Skin and Coat Issues in Horses

Welcome to your comprehensive resource on skin and coat issues in horses!

Whether you’re a seasoned equestrian or new to horse care, understanding the symptoms, treatments, and prevention strategies for skin and coat problems is crucial for your horse’s comfort and overall health.

Skin and coat issues in horses can manifest in various ways, including itching, hair loss, and skin infections. Recognizing these symptoms early can make a significant difference in your horse’s well-being. Our articles cover a wide range of conditions, from common issues like Rain Rot, Mud Fever (Pastern Dermatitis), Saddle Sore and Ringworm to more complex problems such as Anhidrosis, Epizootic Lymphangitis, and Alopecia.

Each article dives into the underlying causes of these ailments, evidence-based treatments, and practical tips for prevention and management. Whether you’re looking for advice on grooming practices, dietary supplements, or seeking guidance on when to consult a veterinarian or equine dermatologist, we’ve got you covered.

Stay informed and empowered to give your horse the best possible care. Explore our collection of articles below and equip yourself with the knowledge needed to maintain your horse’s skin and coat health.

Think your horse may have a skin or coat issue?  –  Check out the Happie Horse Symptom Checker.

Skin and Coat Issues in Horses

Welcome to your comprehensive resource on skin and coat issues in horses!


Whether you’re a seasoned equestrian or new to horse care, understanding the symptoms, treatments, and prevention strategies for skin and coat problems is crucial for your horse’s comfort and overall health.

Skin and coat issues in horses can manifest in various ways, including itching, hair loss, and skin infections. Recognizing these symptoms early can make a significant difference in your horse’s well-being. Our articles cover a wide range of conditions, from common issues like Rain Rot, Mud Fever (Pastern Dermatitis), Saddle Sore and Ringworm to more complex problems such as Anhidrosis, Epizootic Lymphangitis, and Alopecia.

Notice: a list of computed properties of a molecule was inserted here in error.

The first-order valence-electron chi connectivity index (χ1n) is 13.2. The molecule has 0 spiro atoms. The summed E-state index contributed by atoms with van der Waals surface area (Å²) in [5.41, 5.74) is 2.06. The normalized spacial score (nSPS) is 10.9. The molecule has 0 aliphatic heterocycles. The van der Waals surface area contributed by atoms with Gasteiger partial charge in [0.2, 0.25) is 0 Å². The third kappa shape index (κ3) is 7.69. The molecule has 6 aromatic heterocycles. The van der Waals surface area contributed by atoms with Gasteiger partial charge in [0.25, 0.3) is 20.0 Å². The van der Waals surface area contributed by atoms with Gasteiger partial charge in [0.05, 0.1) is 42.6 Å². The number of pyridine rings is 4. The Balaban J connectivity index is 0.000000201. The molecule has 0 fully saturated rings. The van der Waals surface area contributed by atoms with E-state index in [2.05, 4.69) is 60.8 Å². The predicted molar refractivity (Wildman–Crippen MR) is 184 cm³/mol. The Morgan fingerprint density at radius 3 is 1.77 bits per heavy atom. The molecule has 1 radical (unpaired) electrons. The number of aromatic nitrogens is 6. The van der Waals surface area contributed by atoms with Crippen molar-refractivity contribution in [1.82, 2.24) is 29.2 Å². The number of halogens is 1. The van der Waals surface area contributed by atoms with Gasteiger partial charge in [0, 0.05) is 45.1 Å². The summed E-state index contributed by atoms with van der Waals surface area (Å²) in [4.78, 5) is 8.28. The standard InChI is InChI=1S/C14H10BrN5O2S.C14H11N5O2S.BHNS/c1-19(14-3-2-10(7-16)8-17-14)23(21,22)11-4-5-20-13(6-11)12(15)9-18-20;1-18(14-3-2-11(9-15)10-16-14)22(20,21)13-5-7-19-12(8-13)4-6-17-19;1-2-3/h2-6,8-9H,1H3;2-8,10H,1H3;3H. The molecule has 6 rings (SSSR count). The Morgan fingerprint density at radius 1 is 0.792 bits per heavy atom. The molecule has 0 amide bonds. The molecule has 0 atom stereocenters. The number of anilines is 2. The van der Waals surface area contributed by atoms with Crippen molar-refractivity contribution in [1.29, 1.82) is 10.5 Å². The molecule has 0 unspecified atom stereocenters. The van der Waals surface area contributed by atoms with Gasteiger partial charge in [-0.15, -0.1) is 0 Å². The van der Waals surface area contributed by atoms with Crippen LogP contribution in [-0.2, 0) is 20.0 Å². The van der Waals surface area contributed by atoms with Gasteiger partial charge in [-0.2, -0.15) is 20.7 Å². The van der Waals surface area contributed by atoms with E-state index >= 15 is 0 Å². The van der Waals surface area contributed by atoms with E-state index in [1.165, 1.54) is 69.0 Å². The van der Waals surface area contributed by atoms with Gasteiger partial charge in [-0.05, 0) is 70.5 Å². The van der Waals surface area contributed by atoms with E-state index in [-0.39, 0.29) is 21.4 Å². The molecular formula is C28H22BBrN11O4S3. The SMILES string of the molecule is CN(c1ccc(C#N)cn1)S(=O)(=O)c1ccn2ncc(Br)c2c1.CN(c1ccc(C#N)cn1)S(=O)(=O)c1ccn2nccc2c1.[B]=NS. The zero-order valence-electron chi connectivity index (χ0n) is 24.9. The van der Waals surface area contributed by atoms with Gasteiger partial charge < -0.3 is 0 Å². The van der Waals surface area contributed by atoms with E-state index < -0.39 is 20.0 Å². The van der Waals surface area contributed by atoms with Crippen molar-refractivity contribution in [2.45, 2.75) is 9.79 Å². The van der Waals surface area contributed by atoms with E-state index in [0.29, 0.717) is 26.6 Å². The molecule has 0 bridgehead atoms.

Our Articles on Skin and Coat Issues

Learn all about Symptoms, Treatment and Prevention

Pemphigus foliaceus is an autoimmune skin disease in horses causing blistering, crusting, and hair loss, primarily on the face, limbs, and body.
Immune System

Pemphigus Foliaceus in Horses

Pemphigus Foliaceus in Horses Seek veterinary advice before applying any treatment. Pemphigus foliaceus (PF) is an uncommon but potentially life-threatening cause of skin disease in horses. It is the most common autoimmune skin disease in the horse and is associated

Alopecia in horses is a condition characterized by hair loss, which can result from various causes such as parasitic infections, nutritional deficiencies, or autoimmune disorders.
Skin and Coat

Alopecia in Horses

Alopecia in Horses Seek veterinary advice if you suspect this disease. Alopecia in horses refers to the partial or complete loss of hair from areas of the body where it normally grows. It can result from various causes, including skin

Rain Rot, also known as Dermatophilosis or Rain Scald is a bacterial skin infection, usually caused by wet and muddy enviroments.
Skin and Coat

Rain Rot in Horses

Rain Rot Seek veterinary advice before applying any treatment. Rain Rot, also known as Dermatophilosis or Rain Scald is a bacterial skin infection. In a wet environment, these usually dormant bacteria that always live on horses’ skin, become reactive and